Whenever you’re ready to sell your house, it’s vital to be upfront with buyers about every aspect of the property, positive and negative, in order to avoid potential future liability for not revealing anything – the presence of Japanese knotweed is a significant factor you must disclose.

Officially designated as an invasive species in several countries, Japanese knotweed in the United Kingdom is an unwanted weed that can quickly settle and spread. The roots of the weed can grow quickly, and in extreme circumstances they can move through tarmac and concrete, posing a threat to the foundations of your house.

But the good news is that even though the presence of Japanese knotweed in your garden is an issue to deal with when selling, it’s not an insurmountable problem. The weed can be treated, and there are several options available for how you decide to sell your property.

What is Japanese knotweed?

With a Latin biological name of Reynoutria japonica, this weed earned its commonplace name of Japanese knotweed because it is native to Japan and other East Asian countries. But it’s not natural to the United Kingdom and that’s why it’s considered an invasive species.

At first glance you might think Japanese knotweed is bamboo, because it has similar long and thin stems that have unique ridges, but the two are not connected. Japanese knotweed instead is a weed that thrives in the relatively mild weather conditions here, and its ability to spread so quickly and widely can be a headache for homeowners.

If you think you might have the weed on your property, there are a number of visual features that can help to confirm it, including: thin and hollow stems like bamboo, fleshy shoots that are red in colour as they emerge from the ground, oversized green leaves in the shape of spades or hearts, and a pattern along the stem of the leaves that zig-zags.

How can I treat Japanese knotweed?

If you suspect based on the identifying factors that you have the weed on your land, it’s important not to disturb it because this risks triggering it to spread further.

Instead, should you think you have Japanese knotweed on your property, call a licensed specialist to have them come and review the situation. If they confirm that the weed is present on your property, then you will have to think about your next steps before selling and often this can mean paying for treatment before listing your house.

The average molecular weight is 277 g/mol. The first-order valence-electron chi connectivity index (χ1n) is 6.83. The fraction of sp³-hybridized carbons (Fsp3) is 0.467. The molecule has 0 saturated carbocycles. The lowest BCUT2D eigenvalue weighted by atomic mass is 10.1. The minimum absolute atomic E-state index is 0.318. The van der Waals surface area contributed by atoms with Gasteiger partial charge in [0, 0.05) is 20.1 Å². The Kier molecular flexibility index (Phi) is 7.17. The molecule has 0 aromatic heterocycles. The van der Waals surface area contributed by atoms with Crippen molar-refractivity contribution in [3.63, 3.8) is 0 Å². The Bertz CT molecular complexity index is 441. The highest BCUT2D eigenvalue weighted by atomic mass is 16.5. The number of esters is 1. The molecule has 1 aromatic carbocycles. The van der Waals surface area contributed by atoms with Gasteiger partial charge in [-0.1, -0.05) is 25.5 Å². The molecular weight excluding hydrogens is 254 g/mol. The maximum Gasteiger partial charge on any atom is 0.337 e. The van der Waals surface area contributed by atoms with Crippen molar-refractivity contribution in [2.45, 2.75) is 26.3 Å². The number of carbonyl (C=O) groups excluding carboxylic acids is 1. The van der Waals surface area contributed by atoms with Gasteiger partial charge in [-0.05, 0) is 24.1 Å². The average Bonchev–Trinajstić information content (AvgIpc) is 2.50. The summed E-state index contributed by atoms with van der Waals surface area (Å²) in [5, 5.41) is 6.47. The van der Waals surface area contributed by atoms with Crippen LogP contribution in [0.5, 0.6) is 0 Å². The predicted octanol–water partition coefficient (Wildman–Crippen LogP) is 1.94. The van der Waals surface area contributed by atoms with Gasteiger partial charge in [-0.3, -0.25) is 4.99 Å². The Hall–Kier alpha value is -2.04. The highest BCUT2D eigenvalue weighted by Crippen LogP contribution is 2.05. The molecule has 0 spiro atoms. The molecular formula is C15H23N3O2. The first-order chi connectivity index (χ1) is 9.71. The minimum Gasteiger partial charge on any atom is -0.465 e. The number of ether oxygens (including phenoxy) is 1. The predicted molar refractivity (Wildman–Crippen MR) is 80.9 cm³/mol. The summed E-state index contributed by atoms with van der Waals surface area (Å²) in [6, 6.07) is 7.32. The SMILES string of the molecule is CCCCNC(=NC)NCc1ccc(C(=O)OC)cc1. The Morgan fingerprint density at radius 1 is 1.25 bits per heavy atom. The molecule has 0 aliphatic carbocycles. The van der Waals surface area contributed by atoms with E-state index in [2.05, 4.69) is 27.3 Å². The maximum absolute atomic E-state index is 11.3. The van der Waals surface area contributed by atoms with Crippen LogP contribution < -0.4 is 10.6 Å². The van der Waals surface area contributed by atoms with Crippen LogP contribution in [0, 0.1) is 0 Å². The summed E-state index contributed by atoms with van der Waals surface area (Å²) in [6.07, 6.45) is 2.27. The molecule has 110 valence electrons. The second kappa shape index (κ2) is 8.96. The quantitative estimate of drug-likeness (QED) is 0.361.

Should you decide to get rid of the weed then you’ll have to hire a professional certified contractor to remove the weed and treat the soil to prevent against its occurrence. The process typically involves using chemicals that are used to stop the weed coming back.

Can I sell my house if it has Japanese knotweed?

Yes. Thankfully you have a few options available to you for selling, even if you have Japanese knotweed on your property and the problem is widespread. You’re required by law to disclose the weed’s presence when selling, and that’s true whichever option you pick to sell the house.

As mentioned above, one option is to pay for treatment and wait for that process to complete before listing your house for sale. This is a valid option for those homeowners who are not looking for a quick sale of their house and who have the funds available to pay for treatment. However, if you either don’t wish to pay for comprehensive treatment or need to sell your house quickly, then you’ll have to consider a number of other options.

Auctioning is another way to sell, allowing for a set date for selling and a minimum auction price that you would be willing to accept. You can leave the weed untreated as long as you fully disclose it in the auction listing. Auction Link is a company that specialises in assiting you sell your property at auction and worth speaking to if you are considering auctioning your home.

A third way to sell a house that has Japanese knotweed is by working with a quick property buying firm such as LDN Properties. This company, founded in 2003, is an example of a business that works directly with homeowners to buy residential properties. They’re used to buying houses with issues such as Japanese knotweed, and might buy even if you don’t treat the weed. Selling this way can be a way to avoid paying estate agent or auctioneer fees. And it can typically ensure a speedy sale through a cash offer that’s competitive with selling by other means.

Whichever option you choose for selling your house, rest assured that the presence of Japanese knotweed will not be an insurmountable hurdle to selling.

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Daniel Peacock.

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